Human/Animal : Stathis Gourgouris

This singular name, which simultaneously abolishes any bona fide singularity as it renders generality vacuous, is a cipher for how the autobiographical animal (the human) registers its authorial presence. The unexamined false singularity of the animal—which is another way of saying that animals are deprived of an “I”—dovetails with the conviction that whoever says “I” is not an animal. In so many words: the professed (false) singularity of the animal is possible only because of the authorial singularity of the human. Most important, however, from my standpoint: this is the very same equation that suppresses the animal-in-the-human, paradoxically by externalizing the singular essence of the human to what is conjured, in singular grammar but nonetheless generically, as other-than-human.

Derrida engages the calamity of unresponsiveness before the animal by conjuring a “chimerical word” to counter the animal’s false generic singularity: l’animot echoes the repressed plurality (animaux), while registering at the same time the power of the singular-generic animal as the animating word—the “living word” which is the literal rendering—of humanity’s authorial differentiation. The autobiographical gesture, being at some level a gesture of immunity against nature’s obliterating inevitability (death), is always threatened, Derrida correctly argues, by an autoimmunity condition, by producing an idiomatic death process, what I have called, on multiple occasions, identicide—for me an essential characteristic of the human, which outmaneuvers the basic (and rather banal) rubric of mortality as generically intrinsic to all animal life.

In this respect, I would propose here a divergence from Derrida’s thinking, though very much in the sense that I am within and I follow from (je suis) Derrida’s thinking. The consequence of this sort of meditation, as far as I’m concerned, is the reverse: in effect, only humanity may be said to have a generic-singular, a sui generis, animality (Gattungswesen—generic essence, species-being).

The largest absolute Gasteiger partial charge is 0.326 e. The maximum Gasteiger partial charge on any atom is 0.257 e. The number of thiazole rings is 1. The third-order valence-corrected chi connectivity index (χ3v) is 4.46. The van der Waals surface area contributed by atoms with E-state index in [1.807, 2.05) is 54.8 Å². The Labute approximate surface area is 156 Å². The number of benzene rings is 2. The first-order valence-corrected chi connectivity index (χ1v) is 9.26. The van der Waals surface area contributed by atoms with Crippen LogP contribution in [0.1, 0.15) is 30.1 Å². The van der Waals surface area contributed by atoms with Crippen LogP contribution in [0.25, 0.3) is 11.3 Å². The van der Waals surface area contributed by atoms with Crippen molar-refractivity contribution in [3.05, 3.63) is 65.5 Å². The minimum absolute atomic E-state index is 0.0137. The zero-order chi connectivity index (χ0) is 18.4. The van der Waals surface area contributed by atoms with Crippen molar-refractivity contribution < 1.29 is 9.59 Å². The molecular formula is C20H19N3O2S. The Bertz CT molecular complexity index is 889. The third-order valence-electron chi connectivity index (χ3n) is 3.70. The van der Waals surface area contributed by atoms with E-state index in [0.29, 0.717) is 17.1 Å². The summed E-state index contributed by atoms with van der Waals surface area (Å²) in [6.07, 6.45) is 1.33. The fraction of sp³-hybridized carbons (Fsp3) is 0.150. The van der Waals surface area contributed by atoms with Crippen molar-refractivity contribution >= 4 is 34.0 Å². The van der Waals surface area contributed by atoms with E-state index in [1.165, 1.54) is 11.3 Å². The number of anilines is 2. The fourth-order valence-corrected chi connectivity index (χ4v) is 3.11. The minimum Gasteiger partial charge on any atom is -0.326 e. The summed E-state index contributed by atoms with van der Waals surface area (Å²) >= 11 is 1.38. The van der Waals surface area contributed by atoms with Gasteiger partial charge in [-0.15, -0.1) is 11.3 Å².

Only the animal that, despite its own sense of itself, is as such an animal, yet is also as such like no other animal, can be animal in a singular sense. This is all the more considering that the plurality of living creatures to which human-being belongs, but from which it is extracted in order to constitute its singularity, nullifies animality as such—i.e., the condition of being content to exist in the self-generating singularity of one’s species environment, one’s absolute uninterrogated specificity. The only way we can perhaps speak of a common physis between the one animal that generalizes all singularity and the multiplicity of animals that, in their unresponsiveness to logos, fall prey to generalized singularity is the category of the living being as a mortal being, what Derrida suggestively calls vivants à mort, mortal living beings, living-in-order-to-die beings.

In the end, the important step to take—which Derrida does not—is from l’animot to l’animort: to the animated death substance that human-being, as living being constituted by its knowledge of death, enacts at its most radical core of self-constitutive imagination. Dying is in this sense inextricable from living, and it has nothing to do with discourses of expiration or obsolescence. The existential necessity of obsolescence in robots, whether actually produced or fictionally created in various literary forms, cannot be equated with the finitude of living being. The liquid carbon materiality of living being truly decays and is recirculated, while the obsolete machine’s materiality is preserved, even in landfills.

There is yet another word to be said. Despite marking philosophy’s inadequacy before the animal—or perhaps, because this inadequacy makes philosophy unresponsive to the living being’s death-animating substance—Derrida cannot move onward to an affirmative assessment of human/animal, whereby mortality as mere fact of living would not serve as decisive archē but as just one instance in the amorphous pool of all those elements of physis that make one a living being, an animal—human or otherwise. This lapse is perhaps Derrida’s own moment of auto-immunity in his discourse, the guardian angel’s identical shadow. The animal, for Derrida, remains singular despite his animot because it seems to settle on the most unsettling position possible (because undeconstructible): the absolute Other.

Derrida’s consistent reluctance to deconstruct absolute alterity renders an otherwise sumptuous meditation on the animal impertinent to the exigency of characterizing the human/animal in affirmative terms, a risk I consider essential to rethinking humanism or, which is the same project, to reanimating the mutable condition of human-being.31

31. In reading Crary’s account of how Derrida’s notion of “iterability”—as early a Derridean concern as any—haunts his argument about the animal, I could not help thinking that the two are irreparably entwined as spectral obstacles: after all, absolute alterity is what iterability entails and without the rubric of absolute alterity iterability is nonsensical.

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